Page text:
Fairbanks Foundation launches $10M second phase of College Matters initiative

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The Richard M. Fairbanks Foundation in Indianapolis on Tuesday launched the second phase of its College Matters initiative to boost college enrollment rates in Marion County.

The second phase, known as College Matters: Reversing the Trend, will provide up to $9.7 million for up to six public high schools to develop their own plans to get more students into college.

“We want to make sure that more of our high school students are successfully enrolling in and graduating from college,” said Fairbanks President and CEO Claire Fiddian-Green. “That will be good for them as individuals and then also good for our economy.”

In an interview with Inside INdiana Business, Fiddian-Green said there is a growing need for people with education past high school.

“By the year 2031, more than 70% of jobs will require some form of education after high school, and, unfortunately, Indiana is really not on track to meet that demand,” she said. “Only about 39% of adults in Indiana over the age of 25 have an associate’s degree or higher, and our college enrollment rates have declined precipitously, down from 65% about 10 years or so ago to 53% today. So College Matters is an initiative…designed to try to turn that trajectory around.”

The first phase launched in September, providing more than $4 million to Marion County schools, community organizations and the Indiana Commission for Higher Education.

That funding was designed to help schools adjust to a new requirement passed this year by the Indiana General Assembly to require all high school seniors to fill out the Free Application for Federal Student Aid, or FAFSA.

“We also have a new FAFSA form being released by the federal government at the end of this year,” Fiddian-Green said. “So there are a lot of changes, and phase one was designed to give a boost to schools and some of the partners that they work with in the community to make sure they’re getting all the accurate information from the state, and that they are well prepared to help their students and their families meet those new requirements in the next two years.”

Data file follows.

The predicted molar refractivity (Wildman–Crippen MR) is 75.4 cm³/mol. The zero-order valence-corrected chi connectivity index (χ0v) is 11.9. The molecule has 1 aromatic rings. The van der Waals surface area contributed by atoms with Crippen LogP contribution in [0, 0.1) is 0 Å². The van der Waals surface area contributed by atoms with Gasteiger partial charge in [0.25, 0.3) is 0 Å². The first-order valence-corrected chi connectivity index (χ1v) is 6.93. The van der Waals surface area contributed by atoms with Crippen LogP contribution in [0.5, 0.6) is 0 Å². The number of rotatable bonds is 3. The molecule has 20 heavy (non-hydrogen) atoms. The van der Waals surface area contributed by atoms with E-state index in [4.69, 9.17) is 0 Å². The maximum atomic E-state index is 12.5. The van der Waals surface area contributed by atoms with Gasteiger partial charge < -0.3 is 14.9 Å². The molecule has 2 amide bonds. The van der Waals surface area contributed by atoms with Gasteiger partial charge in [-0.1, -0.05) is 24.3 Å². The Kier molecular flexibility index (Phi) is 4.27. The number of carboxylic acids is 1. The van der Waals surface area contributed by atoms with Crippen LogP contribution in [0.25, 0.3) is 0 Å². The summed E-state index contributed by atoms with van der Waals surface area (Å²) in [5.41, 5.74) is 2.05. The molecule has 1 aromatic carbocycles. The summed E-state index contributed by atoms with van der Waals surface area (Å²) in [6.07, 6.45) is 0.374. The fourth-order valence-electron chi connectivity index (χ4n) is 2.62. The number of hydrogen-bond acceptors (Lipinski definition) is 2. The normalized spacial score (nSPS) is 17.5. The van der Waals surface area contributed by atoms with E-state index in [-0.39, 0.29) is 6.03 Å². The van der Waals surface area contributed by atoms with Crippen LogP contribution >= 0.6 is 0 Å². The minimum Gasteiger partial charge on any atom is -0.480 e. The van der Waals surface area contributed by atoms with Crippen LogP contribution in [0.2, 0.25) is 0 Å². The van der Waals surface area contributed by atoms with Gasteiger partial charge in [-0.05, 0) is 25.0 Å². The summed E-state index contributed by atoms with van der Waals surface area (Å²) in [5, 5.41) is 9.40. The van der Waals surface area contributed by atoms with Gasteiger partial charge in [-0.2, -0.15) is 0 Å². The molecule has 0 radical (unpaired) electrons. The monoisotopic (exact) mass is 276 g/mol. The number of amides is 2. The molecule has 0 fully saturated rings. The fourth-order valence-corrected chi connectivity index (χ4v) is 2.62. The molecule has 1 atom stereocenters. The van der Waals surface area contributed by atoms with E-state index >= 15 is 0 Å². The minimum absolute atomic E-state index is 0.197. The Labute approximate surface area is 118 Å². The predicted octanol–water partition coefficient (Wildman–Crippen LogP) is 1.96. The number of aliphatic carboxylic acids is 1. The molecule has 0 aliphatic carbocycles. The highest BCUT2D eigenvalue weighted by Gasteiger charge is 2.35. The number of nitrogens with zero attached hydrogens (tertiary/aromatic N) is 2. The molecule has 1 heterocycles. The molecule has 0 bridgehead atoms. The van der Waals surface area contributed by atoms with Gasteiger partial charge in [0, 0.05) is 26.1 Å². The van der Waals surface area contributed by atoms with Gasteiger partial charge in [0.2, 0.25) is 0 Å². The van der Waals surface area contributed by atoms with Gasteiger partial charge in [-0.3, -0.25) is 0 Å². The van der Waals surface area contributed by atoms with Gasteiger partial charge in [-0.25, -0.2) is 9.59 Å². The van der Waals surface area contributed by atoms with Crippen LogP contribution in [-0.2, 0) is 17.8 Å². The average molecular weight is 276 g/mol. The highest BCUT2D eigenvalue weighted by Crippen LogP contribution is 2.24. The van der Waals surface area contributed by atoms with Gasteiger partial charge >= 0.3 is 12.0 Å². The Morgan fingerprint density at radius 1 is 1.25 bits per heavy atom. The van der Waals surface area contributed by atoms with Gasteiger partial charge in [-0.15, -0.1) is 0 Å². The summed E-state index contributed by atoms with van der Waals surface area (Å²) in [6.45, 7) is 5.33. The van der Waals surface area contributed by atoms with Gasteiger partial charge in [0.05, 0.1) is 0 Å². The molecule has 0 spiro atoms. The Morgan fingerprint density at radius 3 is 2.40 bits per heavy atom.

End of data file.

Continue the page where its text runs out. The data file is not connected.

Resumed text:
Phase two of College Matters launched with a request for applications from Marion County public high schools to receive resources to plan and implement their college enrollment strategies.

The foundation is partnering with national research firm Mathematica, which identified three key strategies that schools can implement to help their students successfully enroll in college: strengthen college and career counseling; increase families’ financial awareness and help students apply for financial aid; and bolster students’ academic preparation for college.

Any eligible public high school in Marion County can apply for one of up to six, $20,000 short-term planning grants. Schools can use the funding to develop four-year plans to increase college enrollment, with an emphasis on Black and Latino students, as well as students from low-income households.

The schools selected for the planning grants will work with Mathematica to design their comprehensive plans, with an additional focus on sustaining the plans beyond the four-year grant period.

Proposals for the planning grants are due by 12 p.m. on Feb. 1, with the grant recipients being notified by March 25.

The schools that receive the planning grants will then be able to submit a proposal for implementation grants of up to $1.5 million each.

“That will be a four-year implementation initiative where schools will implement their plan and then plan for sustainability at the end of the grant period,” said Fiddian-Green. “Mathematica will come alongside schools track all the metrics and outcomes, making sure that we’re actually helping those students successfully enroll in college.”

The foundation says more than half of Marion County’s 2021 high school graduates did not enroll in college within one year. Fiddian-Green said while the College Matters initiative will only provide funding for six schools, the effort could serve as a model for other schools to implement plans on their own.

“Our hope is that you see some really great success stories coming out of those six grant recipients,” she said. “And that is information that we will gladly share with other schools here in Marion County and elsewhere that are looking to model what those six grant recipients will be doing.”

Fiddian-Green said other states that have put FAFSA mandates in place similar to the one passed this year in Indiana have seen a big boost in FAFSA completion rates in the initial year after the mandate, but the foundation wants to ensure that more is done to ensure students are actually enrolling in college.

“It really is going to take all of us working together to reverse the decline that we’ve seen in Marion County and the rest of the state in terms of FAFSA completion rates and college enrollment rates,” she said. “We want to make sure we’re doing everything we can to come alongside schools and the students and families that they serve.”

You can learn more about College Matters by clicking here.

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